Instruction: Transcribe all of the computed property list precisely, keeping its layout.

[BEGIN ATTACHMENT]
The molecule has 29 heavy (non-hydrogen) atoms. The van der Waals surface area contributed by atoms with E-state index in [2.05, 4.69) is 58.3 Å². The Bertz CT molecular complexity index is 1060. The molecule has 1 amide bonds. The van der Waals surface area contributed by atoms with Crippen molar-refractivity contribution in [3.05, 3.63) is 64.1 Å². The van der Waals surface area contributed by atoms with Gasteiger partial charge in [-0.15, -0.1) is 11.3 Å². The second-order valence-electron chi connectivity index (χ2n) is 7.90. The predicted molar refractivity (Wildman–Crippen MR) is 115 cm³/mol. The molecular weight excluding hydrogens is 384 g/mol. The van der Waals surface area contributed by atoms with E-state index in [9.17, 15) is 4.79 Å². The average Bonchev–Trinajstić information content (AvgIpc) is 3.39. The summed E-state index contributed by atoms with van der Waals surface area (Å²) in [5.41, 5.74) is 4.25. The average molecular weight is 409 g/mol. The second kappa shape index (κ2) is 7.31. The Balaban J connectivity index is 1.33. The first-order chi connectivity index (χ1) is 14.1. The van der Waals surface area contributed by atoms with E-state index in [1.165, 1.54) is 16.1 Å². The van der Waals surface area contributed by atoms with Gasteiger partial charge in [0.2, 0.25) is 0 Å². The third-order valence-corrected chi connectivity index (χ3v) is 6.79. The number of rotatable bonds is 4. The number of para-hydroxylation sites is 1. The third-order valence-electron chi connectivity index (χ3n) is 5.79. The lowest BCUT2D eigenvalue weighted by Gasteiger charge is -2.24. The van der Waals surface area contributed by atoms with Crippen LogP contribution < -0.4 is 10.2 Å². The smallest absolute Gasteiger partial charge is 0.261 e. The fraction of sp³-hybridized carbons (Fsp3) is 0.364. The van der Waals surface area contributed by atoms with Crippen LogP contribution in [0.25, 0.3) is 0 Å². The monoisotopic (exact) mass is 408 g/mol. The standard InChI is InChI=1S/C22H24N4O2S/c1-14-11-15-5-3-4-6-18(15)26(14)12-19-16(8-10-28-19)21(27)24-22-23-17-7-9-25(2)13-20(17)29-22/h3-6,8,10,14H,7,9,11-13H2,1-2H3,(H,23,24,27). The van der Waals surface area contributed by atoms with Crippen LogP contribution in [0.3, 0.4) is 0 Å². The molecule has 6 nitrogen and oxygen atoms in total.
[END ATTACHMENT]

The molecule has 29 heavy (non-hydrogen) atoms. The van der Waals surface area contributed by atoms with E-state index in [2.05, 4.69) is 58.3 Å². The Bertz CT molecular complexity index is 1060. The molecule has 1 amide bonds. The van der Waals surface area contributed by atoms with Crippen molar-refractivity contribution in [3.05, 3.63) is 64.1 Å². The van der Waals surface area contributed by atoms with Gasteiger partial charge in [-0.15, -0.1) is 11.3 Å². The second-order valence-electron chi connectivity index (χ2n) is 7.90. The predicted molar refractivity (Wildman–Crippen MR) is 115 cm³/mol. The molecular weight excluding hydrogens is 384 g/mol. The van der Waals surface area contributed by atoms with E-state index in [9.17, 15) is 4.79 Å². The average Bonchev–Trinajstić information content (AvgIpc) is 3.39. The summed E-state index contributed by atoms with van der Waals surface area (Å²) in [5.41, 5.74) is 4.25. The average molecular weight is 409 g/mol. The second kappa shape index (κ2) is 7.31. The Balaban J connectivity index is 1.33. The first-order chi connectivity index (χ1) is 14.1. The van der Waals surface area contributed by atoms with E-state index in [1.165, 1.54) is 16.1 Å². The van der Waals surface area contributed by atoms with Gasteiger partial charge in [0.2, 0.25) is 0 Å². The third-order valence-corrected chi connectivity index (χ3v) is 6.79. The number of rotatable bonds is 4. The number of para-hydroxylation sites is 1. The third-order valence-electron chi connectivity index (χ3n) is 5.79. The lowest BCUT2D eigenvalue weighted by Gasteiger charge is -2.24. The van der Waals surface area contributed by atoms with Crippen LogP contribution < -0.4 is 10.2 Å². The smallest absolute Gasteiger partial charge is 0.261 e. The fraction of sp³-hybridized carbons (Fsp3) is 0.364. The van der Waals surface area contributed by atoms with Crippen LogP contribution in [0.25, 0.3) is 0 Å². The monoisotopic (exact) mass is 408 g/mol. The standard InChI is InChI=1S/C22H24N4O2S/c1-14-11-15-5-3-4-6-18(15)26(14)12-19-16(8-10-28-19)21(27)24-22-23-17-7-9-25(2)13-20(17)29-22/h3-6,8,10,14H,7,9,11-13H2,1-2H3,(H,23,24,27). The van der Waals surface area contributed by atoms with Crippen LogP contribution in [0.3, 0.4) is 0 Å². The molecule has 6 nitrogen and oxygen atoms in total.